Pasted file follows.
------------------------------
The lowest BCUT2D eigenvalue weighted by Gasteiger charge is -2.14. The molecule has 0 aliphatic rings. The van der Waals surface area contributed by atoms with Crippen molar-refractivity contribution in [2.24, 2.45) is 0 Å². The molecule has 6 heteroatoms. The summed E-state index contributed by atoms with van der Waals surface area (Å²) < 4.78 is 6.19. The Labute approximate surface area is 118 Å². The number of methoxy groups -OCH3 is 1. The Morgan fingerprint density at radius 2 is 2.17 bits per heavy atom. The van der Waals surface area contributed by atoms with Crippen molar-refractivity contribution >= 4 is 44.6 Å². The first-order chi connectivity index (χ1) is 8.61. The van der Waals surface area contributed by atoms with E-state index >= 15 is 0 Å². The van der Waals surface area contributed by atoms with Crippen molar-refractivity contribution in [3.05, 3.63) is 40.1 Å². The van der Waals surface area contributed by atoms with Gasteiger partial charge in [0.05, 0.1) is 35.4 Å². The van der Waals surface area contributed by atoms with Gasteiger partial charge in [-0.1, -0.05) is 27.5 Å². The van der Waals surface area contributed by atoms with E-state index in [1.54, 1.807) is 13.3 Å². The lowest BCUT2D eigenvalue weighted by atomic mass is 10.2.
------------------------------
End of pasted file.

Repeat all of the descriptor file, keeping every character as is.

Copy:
The lowest BCUT2D eigenvalue weighted by Gasteiger charge is -2.14. The molecule has 0 aliphatic rings. The van der Waals surface area contributed by atoms with Crippen molar-refractivity contribution in [2.24, 2.45) is 0 Å². The molecule has 6 heteroatoms. The summed E-state index contributed by atoms with van der Waals surface area (Å²) < 4.78 is 6.19. The Labute approximate surface area is 118 Å². The number of methoxy groups -OCH3 is 1. The Morgan fingerprint density at radius 2 is 2.17 bits per heavy atom. The van der Waals surface area contributed by atoms with Crippen molar-refractivity contribution >= 4 is 44.6 Å². The first-order chi connectivity index (χ1) is 8.61. The van der Waals surface area contributed by atoms with E-state index >= 15 is 0 Å². The van der Waals surface area contributed by atoms with Crippen molar-refractivity contribution in [3.05, 3.63) is 40.1 Å². The van der Waals surface area contributed by atoms with Gasteiger partial charge in [0.05, 0.1) is 35.4 Å². The van der Waals surface area contributed by atoms with Gasteiger partial charge in [-0.1, -0.05) is 27.5 Å². The van der Waals surface area contributed by atoms with E-state index in [1.54, 1.807) is 13.3 Å². The lowest BCUT2D eigenvalue weighted by atomic mass is 10.2.